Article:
By the Light of the Midnight Sun
Of the various roads described in this guide, the Dalton Highway is far and away the most remote and potentially the most rugged trek available. It is also the one road where having a second spare tire makes sense. On the entire 211 miles of this road available for public travel (summer only), there are but two facilities offering limited repairs or services.
Also, travelers should carry extra food and a complete first aid kit. Help can be a long time coming along this road. Being prepared is the key phrase. Breakdowns will cost you money. Towing services along the Dalton Highway commonly cost in the range of $5 per mile.
From its junction with the Elliott Highway, the Dalton Highway is open year-round to general travel as far as the Yukon River bridge, about 56 miles. From the Yukon River north to Disaster Creek, the road is open to the public from June 1 to September 1. North of Disaster Creek to Prudhoe Bay, the road is closed to all but industrial traffic. All these closures, however, may change in the years ahead. The Dalton Highway is partially maintained by federal funds, and there is pressure to open the entire road to the public on a year-round basis.
Along the Dalton, the speed limit is 45 mph. The road is patrolled by the Alaska State Troopers. If you need police assistance, there is a trooper permanently stationed at Coldfoot, 175 miles from the Elliott Highway junction.
At intervals along the road, you will see one-lane trails leading up to the trans-Alaska pipeline. These trails are generally barricaded and are not open to public travel. The trans-Alaska pipeline and its access roads are private property.
Grades along this road are steep, at times exceeding 10 percent. Again, this road was built for industry by industry, and general vehicle travel was not a factor in its construction.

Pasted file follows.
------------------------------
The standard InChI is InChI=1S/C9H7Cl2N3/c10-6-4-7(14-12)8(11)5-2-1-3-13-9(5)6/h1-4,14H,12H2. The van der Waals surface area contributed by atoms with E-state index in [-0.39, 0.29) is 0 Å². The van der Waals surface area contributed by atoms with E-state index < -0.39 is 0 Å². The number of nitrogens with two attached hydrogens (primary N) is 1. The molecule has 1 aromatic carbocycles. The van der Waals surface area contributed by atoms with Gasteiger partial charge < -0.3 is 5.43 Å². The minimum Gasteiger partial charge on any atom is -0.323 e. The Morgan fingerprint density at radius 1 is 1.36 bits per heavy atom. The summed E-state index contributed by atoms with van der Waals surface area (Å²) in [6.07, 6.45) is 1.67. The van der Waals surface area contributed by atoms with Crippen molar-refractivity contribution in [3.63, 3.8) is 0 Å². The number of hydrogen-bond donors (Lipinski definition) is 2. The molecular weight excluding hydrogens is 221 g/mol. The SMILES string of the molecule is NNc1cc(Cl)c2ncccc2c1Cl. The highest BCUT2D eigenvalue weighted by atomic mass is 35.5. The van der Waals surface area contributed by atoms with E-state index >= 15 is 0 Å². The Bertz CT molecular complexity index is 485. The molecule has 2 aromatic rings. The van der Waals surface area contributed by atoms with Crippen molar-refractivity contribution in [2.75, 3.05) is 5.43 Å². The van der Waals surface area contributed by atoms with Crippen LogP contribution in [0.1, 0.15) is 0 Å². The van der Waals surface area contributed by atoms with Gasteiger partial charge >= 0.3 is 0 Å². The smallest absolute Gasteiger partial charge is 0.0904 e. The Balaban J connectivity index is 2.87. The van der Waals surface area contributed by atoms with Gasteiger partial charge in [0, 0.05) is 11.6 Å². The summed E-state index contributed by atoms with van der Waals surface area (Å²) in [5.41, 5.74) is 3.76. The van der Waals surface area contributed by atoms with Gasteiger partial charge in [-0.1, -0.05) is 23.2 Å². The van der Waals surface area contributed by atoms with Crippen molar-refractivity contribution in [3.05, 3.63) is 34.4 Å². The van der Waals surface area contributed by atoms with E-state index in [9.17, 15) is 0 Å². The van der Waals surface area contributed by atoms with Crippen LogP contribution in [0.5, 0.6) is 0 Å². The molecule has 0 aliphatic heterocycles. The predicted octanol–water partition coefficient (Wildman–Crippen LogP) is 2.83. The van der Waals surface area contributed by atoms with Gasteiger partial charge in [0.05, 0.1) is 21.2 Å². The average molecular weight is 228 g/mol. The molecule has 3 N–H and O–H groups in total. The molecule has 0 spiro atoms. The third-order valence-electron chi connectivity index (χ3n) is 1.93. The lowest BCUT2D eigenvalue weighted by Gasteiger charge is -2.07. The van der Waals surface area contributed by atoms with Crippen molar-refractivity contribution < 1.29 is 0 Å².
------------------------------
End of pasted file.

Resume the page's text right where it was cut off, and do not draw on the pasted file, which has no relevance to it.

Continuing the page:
The Brooks Range
All the cautions aside, this is a spectacular trip, a trip that offers the only road access to the Brooks Range, Alaska's northernmost mountain range (see map of the region of the range encompassed by Gates of the Arctic National Park). Many Alaskans consider the mountains of the Brooks Range to be the most beautiful in the world, and with good reason. Jagged peaks, stunning valleys, and endlessly varying terrain leave no time for boredom. Unfortunately, travelers cannot cross the range; private vehicles are stopped just prior to climbing over Atigun Pass. Fortunately, the south side of the Brooks Range offers the best scenery and the most breathtaking vistas for travelers.
Northbound from the Elliott Highway junction, the terrain is mostly rolling hills with small creeks. The largest of the creeks, Hess Creek, 24 miles from the junction, offers good fishing for whitefish and grayling. You can camp here, if you wish; there is a gravel bar alongside the creek on the north side of the bridge. There are no facilities in terms of tables or outhouses.
From Hess Creek, it's about 32 miles to the Yukon River. The bridge here offers the only vehicle crossing of the Yukon in Alaska. One of North America's mightiest rivers, the Yukon's drainage includes nearly half of Alaska and much of Yukon Territory, Canada. It is here that the Dalton skirts the Yukon Flats National Wildlife Refuge.